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Key to families | Table of families and genera
Indexes to all accepted names and synonyms:
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Annual to tree. Leaf: generally alternate, generally compound, generally stipuled, generally entire, pinnately veined Inflorescence: generally raceme, spike, umbel or head; or flowers 1–few in axils. Flower: generally bisexual, generally bilateral; hypanthium 0 or flat to tubular; sepals generally 5, generally fused; petals generally 5, free, fused, or lower 2 ± united into keel (see 3, Key to Groups, for banner, wings); stamens 10 or many (or , 5, 6, 7, 9), free or fused or 10 with 9 filaments at least partly fused, 1 (uppermost) free; pistil 1, ovary superior, generally 1-chambered, ovules 1–many, style, stigma 1. Fruit: legume, including a stalk-like base (above receptacle) or not. Seed: 1–many, often ± reniform, generally hard, smooth.
± 730 genera, 19400 species: worldwide; with grasses, requisite in agriculture, most natural ecosystems. Many cultivated, most importantly Arachis, peanut; Glycine, soybean; Phaseolus, beans; Medicago, alfalfa; Trifolium, clovers; many orns. [Lewis et al. (eds) 2005 Legumes of the World. RBG, Kew] Unless stated otherwise, fruit length including stalk-like base, number of 2° leaflets is per 1° leaflet. Upper suture of fruit adaxial, lower abaxial. Anthyllis vulneraria L. evidently a waif, a contaminant of legume seed from Europe. Laburnum anagyroides Medik., collected on Mount St. Helena in 1987, may be naturalized. Ceratonia siliqua L., carob tree (Group 2), differs from Gleditsia triacanthos L. in having evergreen (vs deciduous) leaves that are 1-pinnate (vs 1-pinnate on spurs on old stems, 2-pinnate on new stems) with 2–5(8) (vs 7–17) 1° leaflets, commonly cultivated, now naturalized in southern California. Aeschynomene rudis Benth. <Noxious weed>, Halimodendron halodendron (Pall.) Voss <Noxious weed> (possibly extirpated), Lens culinaris Medik. are agricultural weeds. Caragana arborescens Lam. only cultivated. Ononis alopecuroides L. <Noxious weed>, Sphaerophysa salsula (Pall.) DC. <Noxious weed> all evidently extirpated. Cercidium moved to Parkinsonia; Chamaecytisus to Cytisus; Psoralidium lanceolatum to Ladeania. —Scientific Editors: Martin F. Wojciechowski, Thomas J. Rosatti.
Key to Fabaceae
Perennial herb to small tree, generally thorny, gland-dotted, especially stems, generally hairy. Stem: generally intricately branched. Leaf: simple or generally odd-1-pinnate, leaflets 1–3, generally more. Inflorescence: axillary or terminal, raceme, spike- or head-like or not; pedicel bractlets (0)2. Flower: calyx lobes generally unequal, upper 2 often largest; petals from receptacle, indigo blue to pink-purple; stamens 10, filaments partly fused; ovules generally 2. Fruit: indehiscent, included in or exserted from calyx, generally glandular. Seed: 1.Key to Psorothamnus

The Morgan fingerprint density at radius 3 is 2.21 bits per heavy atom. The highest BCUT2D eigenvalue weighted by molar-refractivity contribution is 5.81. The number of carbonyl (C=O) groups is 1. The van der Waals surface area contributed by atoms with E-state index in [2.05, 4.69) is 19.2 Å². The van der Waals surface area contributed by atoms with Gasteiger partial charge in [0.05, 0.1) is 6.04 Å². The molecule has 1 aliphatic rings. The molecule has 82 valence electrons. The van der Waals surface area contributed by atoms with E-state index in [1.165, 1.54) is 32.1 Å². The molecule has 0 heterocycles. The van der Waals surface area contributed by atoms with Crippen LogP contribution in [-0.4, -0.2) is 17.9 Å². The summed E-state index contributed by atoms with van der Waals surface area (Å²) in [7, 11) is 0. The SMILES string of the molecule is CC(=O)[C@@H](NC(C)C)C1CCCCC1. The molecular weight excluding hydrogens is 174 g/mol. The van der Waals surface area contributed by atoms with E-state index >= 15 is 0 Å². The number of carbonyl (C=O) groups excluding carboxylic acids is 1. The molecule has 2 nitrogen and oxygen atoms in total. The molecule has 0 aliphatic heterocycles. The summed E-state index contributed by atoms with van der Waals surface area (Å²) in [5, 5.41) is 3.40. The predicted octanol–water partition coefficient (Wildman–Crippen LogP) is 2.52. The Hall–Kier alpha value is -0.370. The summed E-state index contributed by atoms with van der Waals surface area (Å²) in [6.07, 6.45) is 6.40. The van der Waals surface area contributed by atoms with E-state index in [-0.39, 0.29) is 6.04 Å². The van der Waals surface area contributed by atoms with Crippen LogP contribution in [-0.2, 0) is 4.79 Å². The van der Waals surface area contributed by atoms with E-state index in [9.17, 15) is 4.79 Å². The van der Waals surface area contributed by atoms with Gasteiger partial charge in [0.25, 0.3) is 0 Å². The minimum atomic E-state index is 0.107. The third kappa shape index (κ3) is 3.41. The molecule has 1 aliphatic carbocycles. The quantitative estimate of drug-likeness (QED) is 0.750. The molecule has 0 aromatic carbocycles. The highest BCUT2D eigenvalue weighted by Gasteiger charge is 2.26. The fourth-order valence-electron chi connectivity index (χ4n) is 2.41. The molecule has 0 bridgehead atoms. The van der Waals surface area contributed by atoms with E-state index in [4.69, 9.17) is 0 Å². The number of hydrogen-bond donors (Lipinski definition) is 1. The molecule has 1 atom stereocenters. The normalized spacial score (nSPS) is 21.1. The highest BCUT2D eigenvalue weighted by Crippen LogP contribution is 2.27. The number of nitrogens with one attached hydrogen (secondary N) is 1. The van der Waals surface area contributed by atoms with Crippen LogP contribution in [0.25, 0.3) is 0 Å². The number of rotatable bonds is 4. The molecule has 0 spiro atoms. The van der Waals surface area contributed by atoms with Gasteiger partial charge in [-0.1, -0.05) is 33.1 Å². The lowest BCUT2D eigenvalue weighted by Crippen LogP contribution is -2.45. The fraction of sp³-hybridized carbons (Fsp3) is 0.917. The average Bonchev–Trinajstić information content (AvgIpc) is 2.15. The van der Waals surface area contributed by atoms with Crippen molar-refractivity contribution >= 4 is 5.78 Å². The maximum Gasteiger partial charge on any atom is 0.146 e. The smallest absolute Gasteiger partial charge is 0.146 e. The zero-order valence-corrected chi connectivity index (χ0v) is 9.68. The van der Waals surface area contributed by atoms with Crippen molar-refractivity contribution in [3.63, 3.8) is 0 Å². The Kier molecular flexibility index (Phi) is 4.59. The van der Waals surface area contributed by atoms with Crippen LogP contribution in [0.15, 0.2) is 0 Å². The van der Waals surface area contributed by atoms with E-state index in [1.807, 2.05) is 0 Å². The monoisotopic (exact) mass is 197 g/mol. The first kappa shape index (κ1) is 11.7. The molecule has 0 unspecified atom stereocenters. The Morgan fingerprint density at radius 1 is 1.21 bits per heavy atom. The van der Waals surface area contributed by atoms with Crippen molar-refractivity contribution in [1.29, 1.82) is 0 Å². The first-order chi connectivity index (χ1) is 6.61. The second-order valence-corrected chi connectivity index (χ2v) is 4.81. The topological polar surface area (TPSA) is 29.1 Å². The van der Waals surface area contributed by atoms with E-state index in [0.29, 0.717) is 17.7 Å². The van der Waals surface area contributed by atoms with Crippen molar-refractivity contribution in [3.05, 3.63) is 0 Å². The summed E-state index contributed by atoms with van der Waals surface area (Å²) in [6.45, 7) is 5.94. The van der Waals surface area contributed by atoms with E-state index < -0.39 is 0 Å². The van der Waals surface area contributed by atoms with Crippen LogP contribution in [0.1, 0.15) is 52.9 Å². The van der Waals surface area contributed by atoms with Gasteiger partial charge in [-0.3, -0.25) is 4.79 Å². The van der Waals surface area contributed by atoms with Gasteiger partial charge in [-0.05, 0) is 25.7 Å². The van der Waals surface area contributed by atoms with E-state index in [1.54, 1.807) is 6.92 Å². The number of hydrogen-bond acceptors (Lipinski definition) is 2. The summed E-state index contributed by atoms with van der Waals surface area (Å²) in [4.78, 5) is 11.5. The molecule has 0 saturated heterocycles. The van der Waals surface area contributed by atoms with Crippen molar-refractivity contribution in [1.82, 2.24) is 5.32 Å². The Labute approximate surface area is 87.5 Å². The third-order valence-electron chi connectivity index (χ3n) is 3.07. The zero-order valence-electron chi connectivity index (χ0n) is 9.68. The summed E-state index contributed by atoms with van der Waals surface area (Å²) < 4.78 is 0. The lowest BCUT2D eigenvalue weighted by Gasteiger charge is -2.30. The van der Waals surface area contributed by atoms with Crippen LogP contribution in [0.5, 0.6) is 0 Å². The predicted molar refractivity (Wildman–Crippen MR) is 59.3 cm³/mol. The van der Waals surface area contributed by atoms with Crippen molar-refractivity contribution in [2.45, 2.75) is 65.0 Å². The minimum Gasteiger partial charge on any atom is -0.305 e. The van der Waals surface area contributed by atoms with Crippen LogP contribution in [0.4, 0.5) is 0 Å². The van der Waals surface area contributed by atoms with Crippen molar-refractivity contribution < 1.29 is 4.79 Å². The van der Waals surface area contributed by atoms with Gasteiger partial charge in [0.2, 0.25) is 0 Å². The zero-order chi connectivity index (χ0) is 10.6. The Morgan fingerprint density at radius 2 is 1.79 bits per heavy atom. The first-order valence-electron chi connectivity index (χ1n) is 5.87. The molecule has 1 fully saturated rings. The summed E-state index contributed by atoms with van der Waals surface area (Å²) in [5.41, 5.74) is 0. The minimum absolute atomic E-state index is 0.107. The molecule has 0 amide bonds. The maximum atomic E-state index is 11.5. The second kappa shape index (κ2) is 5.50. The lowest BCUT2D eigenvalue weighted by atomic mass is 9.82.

9 species: deserts of southwestern United States, Mexico, basins of Colorado Plateau. (Greek: scabshrub)
Unabridged references: [Barneby 1977 Mem New York Bot Gard 27:21–54, 598–607]
Shrub < 1 m, armed or not, glabrous to ± puberulent. Leaf: leaflets generally 5–7, 3–14 mm, terminal (occasionally all) often continuous with axis. Inflorescence: raceme, open; pedicel bractlets 2. Flower: calyx lobes ± equal, generally < tube; corolla 6–10 mm, indigo-blue to violet-purple, glands 0. Fruit: exserted, 7–10 mm, ovoid-ellipsoid, hairs 0 to fine, glands few to several, scattered, large, ± yellow. Possibly best united with Psorothamnus fremontii; varieties similar morphologically, distinct geographically. [Online Interchange]
Previous taxon: Psorothamnus
Next taxon: Psorothamnus arborescens var. arborescens
Citation for the whole project: Jepson Flora Project (eds.) 2013. Jepson eFlora, http://ucjeps.berkeley.edu/IJM.html, accessed on Dec 4 2013
Citation for this treatment: [Author of taxon treatment] 2012. Psorothamnus arborescens, in Jepson Flora Project (eds.) Jepson eFlora, http://ucjeps.berkeley.edu/cgi-bin/get_IJM.pl?tid=40159, accessed on Dec 4 2013
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© 2006 Heath McAllister
|Bioregions in which Psorothamnus arborescens occurs||Markers link to CCH specimen records. If the markers are obscured, reload the page [or change window size and reload]. Yellow markers indicate records that may provide evidence for eFlora range revision or may have georeferencing or identification issues.|
Chart based on elevation range in eFlora and elevations and coordinates of CCH records.
Data provided by the participants of the Consortium of California Herbaria.
Note: About half of the CCH records include both elevation and coordinates.
| Data provided by the participants of the Consortium of California Herbaria.
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